Neck Pain, Headaches And Telehealth – Physiotherapy Melbourne CBD
In times like these, things can be very confusing. Did you know that your Physio is still open? Did you know that Backfocus Telehealth consults are now being offered? What does this mean and what does that look like?
Today I hope to illustrate how this might work in the context of two complaints that are likely to become very prevalent over these next months- Neck pain and Headaches.
These complaints are a very broad topic and we have written about these issues before (please see links at end of article). Today I want to give you some practical guidance in the current climate.
But firstly, why do I think that neck pain and headaches are going to be a problem? This article is particularly aimed at those working from home and I’m sure you are or have been effected by many of the following issues.
You might be:
- Working from home on a laptop / poor desk setup.
- Isolated to the home and not able to exercise
- Unable to go to the gym – where you got most of your upper body exercise
- Using a phone / tablet more than normal – the inevitable effects of poor posture
- Anxious and stressed
- Not drinking or eating as well, due to a change in routine (headaches and dehydration)
- Unable to get the Physio treatment that you normally get.
- Trying to do you-tube exercises at home, but still having symptoms.
- Asked your partner for a massage, but still getting neck pain.
In this article we will cover ;
The general approach to neck pain and headache in a Backfocus TeleHealth context:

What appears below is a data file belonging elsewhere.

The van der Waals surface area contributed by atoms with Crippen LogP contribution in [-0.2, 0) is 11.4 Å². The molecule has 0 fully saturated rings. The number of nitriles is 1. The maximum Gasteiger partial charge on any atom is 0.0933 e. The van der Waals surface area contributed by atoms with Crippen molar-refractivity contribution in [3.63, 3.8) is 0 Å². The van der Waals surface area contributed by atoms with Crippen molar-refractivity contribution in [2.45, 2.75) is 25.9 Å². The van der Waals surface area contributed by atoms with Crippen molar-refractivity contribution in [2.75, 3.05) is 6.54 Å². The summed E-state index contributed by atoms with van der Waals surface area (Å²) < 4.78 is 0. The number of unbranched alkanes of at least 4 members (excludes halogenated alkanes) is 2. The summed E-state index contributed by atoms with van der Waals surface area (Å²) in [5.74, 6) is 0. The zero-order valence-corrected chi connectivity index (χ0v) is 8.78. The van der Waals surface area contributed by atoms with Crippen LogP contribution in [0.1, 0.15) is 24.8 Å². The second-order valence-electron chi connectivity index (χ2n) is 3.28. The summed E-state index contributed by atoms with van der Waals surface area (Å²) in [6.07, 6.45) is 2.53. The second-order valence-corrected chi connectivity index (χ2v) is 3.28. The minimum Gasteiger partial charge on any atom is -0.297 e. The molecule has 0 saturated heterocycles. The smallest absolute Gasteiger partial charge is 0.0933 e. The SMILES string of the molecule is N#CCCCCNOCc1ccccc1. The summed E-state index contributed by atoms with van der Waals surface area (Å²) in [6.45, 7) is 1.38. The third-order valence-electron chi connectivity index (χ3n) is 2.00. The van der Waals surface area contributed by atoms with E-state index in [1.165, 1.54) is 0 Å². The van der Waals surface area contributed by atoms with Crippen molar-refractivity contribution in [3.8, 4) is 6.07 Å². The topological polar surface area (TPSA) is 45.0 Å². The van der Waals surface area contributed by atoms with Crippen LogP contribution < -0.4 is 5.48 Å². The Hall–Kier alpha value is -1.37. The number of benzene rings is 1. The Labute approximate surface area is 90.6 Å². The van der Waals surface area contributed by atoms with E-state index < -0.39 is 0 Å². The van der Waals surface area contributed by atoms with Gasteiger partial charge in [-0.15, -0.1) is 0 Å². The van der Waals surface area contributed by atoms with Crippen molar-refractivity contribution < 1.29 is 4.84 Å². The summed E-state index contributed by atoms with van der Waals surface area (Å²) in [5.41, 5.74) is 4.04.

- Conditions which can quickly improve if attended to
- Conditions which need referral
Diagnostic approach overview
- Neck pain summary
- Headache summary
- Diagnoses and treatment in practice
- telehealth vs standard face to face
Telehealth Ergonomics assessment
Before your consult
- Things you can do to help your Physio and you get to the root of the problem.
- Further information including telehealth links
Some context for neck pain and headaches
The body is quite amazing. Symptoms are like the brains internal problem-solving mechanism. Symptoms such as pain (but not limited to) are mediated by both top down mechanisms from the brain or bottom up mechanisms from the point of apparent injury.
The body might protect a region that it thinks is injured by changing the muscle activation around that region, whether or not there is still significant inflammation in that region – and whether or not you need to protect it.
It might be that the symptoms go away for a couple of weeks and then come back, even without a known aggravator. This process is not something that is fully understood, however this pattern is indicating that the issue hasn’t been dealt with and needs assessment.
This protection might present as reduced range of neck movement, stiffness felt in the shoulder or neck muscles or joints when palpated, weakness or changes to movement quality (commonly the deep neck flexors). The job of the Physio is to get your body back on track and figure out the severity of the underlying issue.
In a Telehealth consult the Physio will get a detailed history of your condition and will ask you about certain movements or ask you to try certain movement tests to clarify what is going on. Even though this might not seem like a lot (as they can’t touch you), this information can give us some important information about the state of the injury. Backfocus Physiotherapists are specialists in musculoskeletal diagnoses and our broad knowledge and diagnostic capacity has us well placed to assess in this context. Of course, a face to face consult would likely be better, but an online consult is still a good option which could lead to a solution.
Conditions which can quickly improve if attended to